But even later studies show that men and women are treated differently in the peer-review process. When the Swedish Research Council allowed observers to sit in on review panel meetings, they found that people talked differently about men and women. For example, women’s family relationships were discussed but not men’s. And if men followed in the footsteps of their teachers, it was judged to a positive thing while a woman was considered not independent.

The circle of good and evil. To be noticed by speaking at major conferences, sitting on panels or being elected to academies and learned societies often brings even more attention and thus more merit. Similarly, very good researchers are often forgotten or invisible if they don’t get this opportunity. Here, the “right” contacts and networks play a huge role.

Housekeeping for academia. An important part of qualifying for higher positions and research grants has been to publish in prestigious journals. But the academic work includes so much more than this: teaching, interaction with the surrounding community and, not least, administrative roles and duties. Women are given and take on a great responsibility here, perhaps because of the outdated view that women have a particular aptitude for service and care, which puts them at a disadvantage in terms of traditional academic careers.

Where there’s money, there’s power. If we look at how money is distributed in the female and male-coded areas, the so-called “male” areas clearly get more. This is especially true within infrastructure, where we make major investments linked to physics for example. And in Sweden, the government has decided in recent years to launch major excellence initiatives, and these have mainly been awarded to established male applicants.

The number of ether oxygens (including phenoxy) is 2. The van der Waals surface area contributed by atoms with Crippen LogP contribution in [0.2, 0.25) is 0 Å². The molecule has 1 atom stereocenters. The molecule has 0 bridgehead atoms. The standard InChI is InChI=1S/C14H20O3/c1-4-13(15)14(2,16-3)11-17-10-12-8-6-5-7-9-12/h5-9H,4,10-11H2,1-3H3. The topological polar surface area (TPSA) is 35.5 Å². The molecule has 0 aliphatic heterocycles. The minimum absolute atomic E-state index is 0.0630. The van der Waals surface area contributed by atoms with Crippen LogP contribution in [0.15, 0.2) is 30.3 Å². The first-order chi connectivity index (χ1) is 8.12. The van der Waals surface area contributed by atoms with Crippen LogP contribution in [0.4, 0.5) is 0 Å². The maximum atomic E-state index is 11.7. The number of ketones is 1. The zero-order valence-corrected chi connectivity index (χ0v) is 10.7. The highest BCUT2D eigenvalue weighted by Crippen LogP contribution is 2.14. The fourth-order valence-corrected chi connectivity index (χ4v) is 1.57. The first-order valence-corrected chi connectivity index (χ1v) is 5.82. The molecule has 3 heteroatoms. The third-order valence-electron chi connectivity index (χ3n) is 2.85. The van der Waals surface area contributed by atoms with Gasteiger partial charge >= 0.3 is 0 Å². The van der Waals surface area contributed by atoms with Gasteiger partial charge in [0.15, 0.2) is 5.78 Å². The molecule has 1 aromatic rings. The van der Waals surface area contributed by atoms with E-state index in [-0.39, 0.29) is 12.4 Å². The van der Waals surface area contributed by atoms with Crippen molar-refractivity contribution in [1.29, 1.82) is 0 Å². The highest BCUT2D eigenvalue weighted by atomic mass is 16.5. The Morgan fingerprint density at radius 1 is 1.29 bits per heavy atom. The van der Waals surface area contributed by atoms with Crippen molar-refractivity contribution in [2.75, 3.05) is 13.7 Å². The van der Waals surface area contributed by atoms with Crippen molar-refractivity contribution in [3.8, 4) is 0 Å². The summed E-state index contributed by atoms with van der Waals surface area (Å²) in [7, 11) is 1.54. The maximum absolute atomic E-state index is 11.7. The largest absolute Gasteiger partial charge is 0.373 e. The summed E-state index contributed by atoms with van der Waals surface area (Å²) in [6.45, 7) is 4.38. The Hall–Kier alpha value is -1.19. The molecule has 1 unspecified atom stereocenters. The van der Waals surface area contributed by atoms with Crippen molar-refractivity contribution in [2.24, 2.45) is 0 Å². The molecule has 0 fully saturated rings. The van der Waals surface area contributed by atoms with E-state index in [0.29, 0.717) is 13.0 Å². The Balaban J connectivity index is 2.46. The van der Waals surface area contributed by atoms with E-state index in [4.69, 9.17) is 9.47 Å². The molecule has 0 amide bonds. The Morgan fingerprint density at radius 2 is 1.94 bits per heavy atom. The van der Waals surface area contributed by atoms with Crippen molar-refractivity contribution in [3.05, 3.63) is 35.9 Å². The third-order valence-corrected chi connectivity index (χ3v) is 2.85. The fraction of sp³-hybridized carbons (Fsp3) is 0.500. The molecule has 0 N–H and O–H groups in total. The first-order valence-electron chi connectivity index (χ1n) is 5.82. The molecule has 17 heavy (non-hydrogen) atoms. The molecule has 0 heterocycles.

The norms and perceptions that exist in society about what a man and a woman should do are, of course, also reflected in academia. It’s interesting to note, however, that who should do what can shift over time, but that female-dominated subjects or sectors either have or are assigned a lower status with feminisation. Now it is not classical languages and theology which are most prestigious, but science.

The image usually painted of the researcher and not least the professor – the male genius – reinforces this. When research is illustrated using an image even these days, the image is often of a middle-aged man with goggles, a white coat and a test tube containing a coloured liquid. This image makes many – especially women – feel excluded.

What is being done, and what can be done better?

Most higher education institutions and funders have well-established systems for creating gender-disaggregated statistics to analyse activities from a gender perspective on an overall level.

Formas, like other research funders, strives to have gender-balanced assessment panels (60-40), and we analyse the results of our calls from a gender-equality perspective. A statistic we always produce is the number of applications relative to the awarded projects for each sex. If the deviations are large, Formas conducts an in-depth analysis of the causes.